If saving money were easier, perhaps more of us would do it. Unfortunately, Americans have a tendency to fall down on the savings front. An estimated 40% lack the money to cover a mere $400 emergency, while 42% of workers aren't setting any money aside for retirement.
If you've struggled to save in the past, you may be quick to blame things like your mounting bills or unexpected expenses. But in reality, saving money often boils down to getting into the right habits. If you're eager to do better on the savings front, here are three tactics to try.
1. Automating the savings process
It's hard to spend money you don't actually see. If you've failed to save in the past, it may be time to automate things so that you're effectively forced into setting funds aside.
You can automate your savings a few different ways. If you don't have an emergency fund, building one should be your first priority, in which case you'll want to set up an automatic transfer from your checking account to your savings account. Once you do, money from each paycheck will filter directly into that savings account, thereby removing the temptation for you to spend it.
If you have some money earmarked for emergencies but need to focus on retirement savings, your best bet is to sign up for your employer's 401(k). All you need to do is indicate how much money or what percentage of your salary you're looking to save, and that money will be deducted from your earnings automatically so that you don't need to think about it. And depending on the type of 401(k) you have, you could snag a tax break in the process. Traditional 401(k)s are funded with pre-tax dollars, so if you go that route, there are some immediate tax savings to be reaped. Roth 401(k)s, by contrast, don't give you an instant tax break, though there are benefits to funding them as well.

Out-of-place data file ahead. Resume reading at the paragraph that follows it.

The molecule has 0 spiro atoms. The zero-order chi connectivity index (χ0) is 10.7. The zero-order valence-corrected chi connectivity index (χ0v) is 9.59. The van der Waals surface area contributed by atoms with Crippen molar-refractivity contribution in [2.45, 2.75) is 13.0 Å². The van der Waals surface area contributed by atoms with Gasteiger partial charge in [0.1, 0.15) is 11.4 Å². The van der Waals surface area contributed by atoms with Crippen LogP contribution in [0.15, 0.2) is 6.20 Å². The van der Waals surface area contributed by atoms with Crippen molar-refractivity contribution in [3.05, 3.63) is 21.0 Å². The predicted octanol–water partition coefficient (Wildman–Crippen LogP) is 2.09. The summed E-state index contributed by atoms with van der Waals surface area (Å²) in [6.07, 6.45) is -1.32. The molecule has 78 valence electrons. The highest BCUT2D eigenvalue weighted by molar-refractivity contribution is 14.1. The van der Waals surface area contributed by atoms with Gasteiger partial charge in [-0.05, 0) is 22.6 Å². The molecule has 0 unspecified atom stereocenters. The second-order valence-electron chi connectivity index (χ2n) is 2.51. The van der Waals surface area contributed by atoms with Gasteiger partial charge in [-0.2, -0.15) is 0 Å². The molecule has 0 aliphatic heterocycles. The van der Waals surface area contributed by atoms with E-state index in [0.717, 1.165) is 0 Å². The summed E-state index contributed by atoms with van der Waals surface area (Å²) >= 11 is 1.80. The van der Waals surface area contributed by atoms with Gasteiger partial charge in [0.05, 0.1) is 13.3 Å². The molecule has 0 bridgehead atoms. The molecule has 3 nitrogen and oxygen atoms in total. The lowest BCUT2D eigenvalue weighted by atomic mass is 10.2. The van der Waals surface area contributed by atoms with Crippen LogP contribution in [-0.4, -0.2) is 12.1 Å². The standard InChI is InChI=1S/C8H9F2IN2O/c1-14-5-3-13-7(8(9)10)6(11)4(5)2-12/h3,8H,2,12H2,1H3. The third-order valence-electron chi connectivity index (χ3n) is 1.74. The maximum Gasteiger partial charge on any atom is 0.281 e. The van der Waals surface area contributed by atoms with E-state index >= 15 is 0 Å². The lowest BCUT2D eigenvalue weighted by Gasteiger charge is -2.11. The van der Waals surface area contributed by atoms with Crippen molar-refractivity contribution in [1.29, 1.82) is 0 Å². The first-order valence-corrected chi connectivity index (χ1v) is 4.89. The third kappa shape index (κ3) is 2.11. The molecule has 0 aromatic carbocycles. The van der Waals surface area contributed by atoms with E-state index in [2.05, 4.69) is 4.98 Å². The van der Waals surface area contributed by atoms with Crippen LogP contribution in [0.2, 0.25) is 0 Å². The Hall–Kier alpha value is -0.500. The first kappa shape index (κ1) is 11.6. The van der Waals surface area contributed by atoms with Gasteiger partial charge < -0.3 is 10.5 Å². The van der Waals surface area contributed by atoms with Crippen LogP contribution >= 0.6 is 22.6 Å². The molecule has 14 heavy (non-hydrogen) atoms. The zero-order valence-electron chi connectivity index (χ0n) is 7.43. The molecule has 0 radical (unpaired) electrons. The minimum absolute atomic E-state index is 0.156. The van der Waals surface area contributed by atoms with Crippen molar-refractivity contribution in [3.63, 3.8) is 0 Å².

If your employer doesn't offer a 401(k), you can still automate your retirement savings by finding an IRA with an automatic transfer feature. And again, if you fund a traditional IRA, you'll lower your tax bill at present, saving additional money that way.
2. Following a budget
Saving money is difficult when you have no idea where your earnings go month after month. Rather than remaining in the dark about your finances, begin following a budget.
To create one, start by listing your recurring monthly expenses. Then add in once-a-year expenses like your roadside assistance plan or warehouse club membership. Once that's done, total up your typical monthly spending and see what it amounts to. Then go through that budget and identify those expenses that will be easiest to cut back on in order to boost your savings.
For example, you could save money by lowering your rent or by dining out less frequently, but cutting back on restaurant meals is a lot easier than packing up and moving. Having a budget will help you make the most of your money so that you're able to save more of it without hurting your lifestyle too badly.
3. Ignoring your raises
If you're lucky, you'll get a pay boost at work every so often, whether it's an annual bump or in conjunction with a promotion. Rather than spend that money, pledge to save every dollar of it. Since you'll be used to living on your former salary, you shouldn't miss the extra cash, so don't let yourself get into the habit of spending it in the first place.
Shifting your approach to saving money could spell the difference between boosting your bank account or retirement plan and coming up short. Use these tricks to boost your savings, and you'll be happier for it in the long run.